HomeFeatured ArticlesInevitable Rise: Manchester City's Unstoppable Financial Machine

Inevitable Rise: Manchester City’s Unstoppable Financial Machine

Manchester City’s Blinkered Approach To Financial Fair Play

A Game of Thrones: The Rise of Financial Giants

The last two decades have seen a seismic shift in the fiscal dynamics of football, starting with Abramovich’s stunning takeover of Chelsea in 2003. The world of football has never been the same since.

Today, the Premier League stands tall as the pinnacle of football spending, towering over Europe’s other top 5 leagues. Despite the devastating impact of the pandemic, the summer transfer window of 2023 witnessed a staggering €4.5bn being splurged across these leagues. This eye-watering figure marks a 52% surge compared to the preceding year, a clear testament to the resilient spirit of the beautiful game.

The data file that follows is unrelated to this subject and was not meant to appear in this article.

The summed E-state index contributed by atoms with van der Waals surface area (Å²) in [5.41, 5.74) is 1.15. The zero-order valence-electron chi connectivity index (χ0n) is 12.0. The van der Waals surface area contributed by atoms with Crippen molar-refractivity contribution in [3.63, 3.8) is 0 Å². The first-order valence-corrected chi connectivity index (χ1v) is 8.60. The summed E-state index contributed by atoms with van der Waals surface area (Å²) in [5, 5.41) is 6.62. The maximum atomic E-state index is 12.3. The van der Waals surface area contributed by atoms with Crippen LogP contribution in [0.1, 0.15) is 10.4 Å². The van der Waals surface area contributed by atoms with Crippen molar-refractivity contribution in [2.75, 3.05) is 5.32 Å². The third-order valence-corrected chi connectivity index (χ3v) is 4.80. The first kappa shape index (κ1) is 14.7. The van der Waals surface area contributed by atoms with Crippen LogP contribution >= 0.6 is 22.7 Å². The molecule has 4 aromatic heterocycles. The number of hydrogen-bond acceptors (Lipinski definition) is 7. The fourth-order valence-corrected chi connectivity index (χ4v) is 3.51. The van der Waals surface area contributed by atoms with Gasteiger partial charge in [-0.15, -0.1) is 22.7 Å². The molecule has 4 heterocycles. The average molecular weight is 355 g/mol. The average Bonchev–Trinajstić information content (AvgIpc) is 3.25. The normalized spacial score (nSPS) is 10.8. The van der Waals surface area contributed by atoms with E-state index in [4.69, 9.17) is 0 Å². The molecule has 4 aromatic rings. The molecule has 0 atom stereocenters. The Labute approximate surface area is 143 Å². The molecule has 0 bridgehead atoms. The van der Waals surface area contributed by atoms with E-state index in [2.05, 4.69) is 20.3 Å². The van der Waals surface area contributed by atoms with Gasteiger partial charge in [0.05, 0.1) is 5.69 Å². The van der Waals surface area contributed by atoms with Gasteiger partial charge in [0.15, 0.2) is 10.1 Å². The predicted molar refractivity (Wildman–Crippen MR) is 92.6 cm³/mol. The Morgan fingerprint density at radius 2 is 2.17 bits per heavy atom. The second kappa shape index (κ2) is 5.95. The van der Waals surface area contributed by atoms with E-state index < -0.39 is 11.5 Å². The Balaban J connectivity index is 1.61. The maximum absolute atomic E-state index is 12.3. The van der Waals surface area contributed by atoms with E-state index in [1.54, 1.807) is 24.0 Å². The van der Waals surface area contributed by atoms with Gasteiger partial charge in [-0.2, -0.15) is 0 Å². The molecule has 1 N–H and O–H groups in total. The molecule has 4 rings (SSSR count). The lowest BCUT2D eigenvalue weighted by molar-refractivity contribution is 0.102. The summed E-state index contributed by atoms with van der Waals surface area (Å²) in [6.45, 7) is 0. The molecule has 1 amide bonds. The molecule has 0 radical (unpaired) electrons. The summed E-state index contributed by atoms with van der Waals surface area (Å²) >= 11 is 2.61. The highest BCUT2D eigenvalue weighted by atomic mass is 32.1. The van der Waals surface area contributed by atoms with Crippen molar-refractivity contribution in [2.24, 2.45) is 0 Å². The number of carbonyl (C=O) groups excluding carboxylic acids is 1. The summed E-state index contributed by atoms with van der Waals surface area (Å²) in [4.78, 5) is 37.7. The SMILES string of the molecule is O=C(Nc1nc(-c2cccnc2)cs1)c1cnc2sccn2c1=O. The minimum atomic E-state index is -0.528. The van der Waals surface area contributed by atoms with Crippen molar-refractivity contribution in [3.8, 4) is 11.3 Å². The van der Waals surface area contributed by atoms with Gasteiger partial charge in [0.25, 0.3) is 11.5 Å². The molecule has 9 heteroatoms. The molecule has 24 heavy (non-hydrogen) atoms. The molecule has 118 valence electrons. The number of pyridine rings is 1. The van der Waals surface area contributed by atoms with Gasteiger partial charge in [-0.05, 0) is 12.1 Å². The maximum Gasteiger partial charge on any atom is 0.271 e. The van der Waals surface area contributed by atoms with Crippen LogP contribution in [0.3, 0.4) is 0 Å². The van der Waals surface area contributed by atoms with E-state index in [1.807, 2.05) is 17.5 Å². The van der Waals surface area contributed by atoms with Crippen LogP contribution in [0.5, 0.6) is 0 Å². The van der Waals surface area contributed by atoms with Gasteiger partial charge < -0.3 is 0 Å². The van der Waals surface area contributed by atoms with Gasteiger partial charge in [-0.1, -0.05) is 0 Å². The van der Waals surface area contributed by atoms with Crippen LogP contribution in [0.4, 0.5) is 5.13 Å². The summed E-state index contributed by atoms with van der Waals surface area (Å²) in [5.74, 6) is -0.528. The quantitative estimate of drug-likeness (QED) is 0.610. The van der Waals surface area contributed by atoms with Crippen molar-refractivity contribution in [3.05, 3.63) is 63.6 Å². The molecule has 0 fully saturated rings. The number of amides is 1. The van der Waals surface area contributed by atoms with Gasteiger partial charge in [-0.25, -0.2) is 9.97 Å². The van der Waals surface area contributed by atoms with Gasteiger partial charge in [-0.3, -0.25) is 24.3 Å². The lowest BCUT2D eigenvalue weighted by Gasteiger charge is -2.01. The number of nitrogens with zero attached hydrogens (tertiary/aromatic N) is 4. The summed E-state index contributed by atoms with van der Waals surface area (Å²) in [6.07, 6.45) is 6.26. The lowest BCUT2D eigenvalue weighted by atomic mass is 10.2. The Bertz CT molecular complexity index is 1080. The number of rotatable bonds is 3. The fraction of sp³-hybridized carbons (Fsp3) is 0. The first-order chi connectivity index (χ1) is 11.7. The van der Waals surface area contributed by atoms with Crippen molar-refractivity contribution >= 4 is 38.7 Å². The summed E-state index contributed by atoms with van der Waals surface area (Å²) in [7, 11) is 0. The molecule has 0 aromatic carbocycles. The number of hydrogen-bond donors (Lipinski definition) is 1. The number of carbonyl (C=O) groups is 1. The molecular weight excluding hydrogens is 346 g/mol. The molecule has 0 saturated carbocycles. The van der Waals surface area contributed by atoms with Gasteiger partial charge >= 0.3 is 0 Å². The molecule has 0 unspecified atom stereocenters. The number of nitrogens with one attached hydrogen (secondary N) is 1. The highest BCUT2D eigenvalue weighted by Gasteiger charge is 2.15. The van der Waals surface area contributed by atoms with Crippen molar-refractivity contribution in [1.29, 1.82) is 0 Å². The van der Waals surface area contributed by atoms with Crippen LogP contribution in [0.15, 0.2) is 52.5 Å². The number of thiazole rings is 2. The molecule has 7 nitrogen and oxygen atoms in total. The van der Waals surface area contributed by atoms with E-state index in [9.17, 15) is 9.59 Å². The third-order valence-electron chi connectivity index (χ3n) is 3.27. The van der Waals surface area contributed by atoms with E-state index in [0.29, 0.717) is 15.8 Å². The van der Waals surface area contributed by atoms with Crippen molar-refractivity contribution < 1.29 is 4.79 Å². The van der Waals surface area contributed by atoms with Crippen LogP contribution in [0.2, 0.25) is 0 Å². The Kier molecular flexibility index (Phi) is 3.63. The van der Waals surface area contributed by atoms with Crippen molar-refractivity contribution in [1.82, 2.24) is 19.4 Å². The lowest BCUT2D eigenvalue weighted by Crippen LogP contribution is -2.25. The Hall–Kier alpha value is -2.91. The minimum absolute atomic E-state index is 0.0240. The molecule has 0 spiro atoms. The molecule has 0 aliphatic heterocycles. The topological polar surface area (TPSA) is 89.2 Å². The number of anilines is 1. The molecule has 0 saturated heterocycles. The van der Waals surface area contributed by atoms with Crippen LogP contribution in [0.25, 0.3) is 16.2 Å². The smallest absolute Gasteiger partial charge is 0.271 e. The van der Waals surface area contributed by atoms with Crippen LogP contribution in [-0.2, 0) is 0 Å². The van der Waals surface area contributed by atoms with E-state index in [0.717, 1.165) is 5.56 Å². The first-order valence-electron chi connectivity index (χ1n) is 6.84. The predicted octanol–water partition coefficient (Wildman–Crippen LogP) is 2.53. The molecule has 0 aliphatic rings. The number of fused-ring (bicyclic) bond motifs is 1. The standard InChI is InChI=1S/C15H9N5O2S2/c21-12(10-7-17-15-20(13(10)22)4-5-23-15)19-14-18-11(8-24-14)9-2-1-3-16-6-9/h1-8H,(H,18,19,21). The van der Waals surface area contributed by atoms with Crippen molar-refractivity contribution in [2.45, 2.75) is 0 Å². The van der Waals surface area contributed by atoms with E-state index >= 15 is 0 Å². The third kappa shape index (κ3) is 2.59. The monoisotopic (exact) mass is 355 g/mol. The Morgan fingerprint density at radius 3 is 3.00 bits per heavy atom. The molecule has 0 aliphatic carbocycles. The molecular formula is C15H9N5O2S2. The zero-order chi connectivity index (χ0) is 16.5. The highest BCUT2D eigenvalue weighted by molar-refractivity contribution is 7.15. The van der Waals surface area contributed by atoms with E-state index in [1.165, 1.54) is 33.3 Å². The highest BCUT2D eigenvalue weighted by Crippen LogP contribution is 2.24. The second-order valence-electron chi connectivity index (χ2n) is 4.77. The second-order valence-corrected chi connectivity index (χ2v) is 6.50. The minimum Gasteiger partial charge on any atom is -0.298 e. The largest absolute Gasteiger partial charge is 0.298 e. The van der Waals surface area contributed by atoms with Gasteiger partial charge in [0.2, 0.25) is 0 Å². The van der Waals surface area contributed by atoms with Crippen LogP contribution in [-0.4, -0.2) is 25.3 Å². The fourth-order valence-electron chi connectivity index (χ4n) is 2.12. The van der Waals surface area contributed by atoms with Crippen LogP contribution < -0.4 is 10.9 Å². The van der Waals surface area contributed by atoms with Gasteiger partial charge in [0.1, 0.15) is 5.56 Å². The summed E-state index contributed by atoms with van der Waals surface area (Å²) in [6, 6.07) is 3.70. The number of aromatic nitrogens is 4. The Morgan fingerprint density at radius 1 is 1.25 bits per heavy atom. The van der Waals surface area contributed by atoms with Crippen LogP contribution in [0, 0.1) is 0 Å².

The WikiLeaks of Football: Unveiling Hidden Transfers

Football, however, isn’t all roses. Der Spiegel’s ‘Football Leaks’ in 2016 and 2018, akin to WikiLeaks in their revelatory nature, exposed the clandestine world of football transfers. Mark Goddard, the ex-general manager of the FIFA subsidiary transfer matching system, conceded that actual transfer fees might be twice as high as the reported FIFA figures. In response to the growing influence of agents and investment funds on football, UEFA implemented the ‘Financial Fair Play’ (FFP) rules in 2011, albeit with limited success.

Photo: IMAGO

Manchester City and the Decade of Lucrative Transfers

Manchester City, owned by Sheikh Mansour bin Zayed Al Nahyan of the Abu Dhabi ruling family, has splashed out a whopping £1.5bn on transfers in the last decade, thanks to its seemingly limitless financial reservoir. According to Football Leaks, Manchester City used a rather intricate system over several years to inflate their revenues and conceal excessive spending:

  • A chunk of the sponsorship money from Abu Dhabi was internally recorded as “owner investment” amounting to £150m in 2012.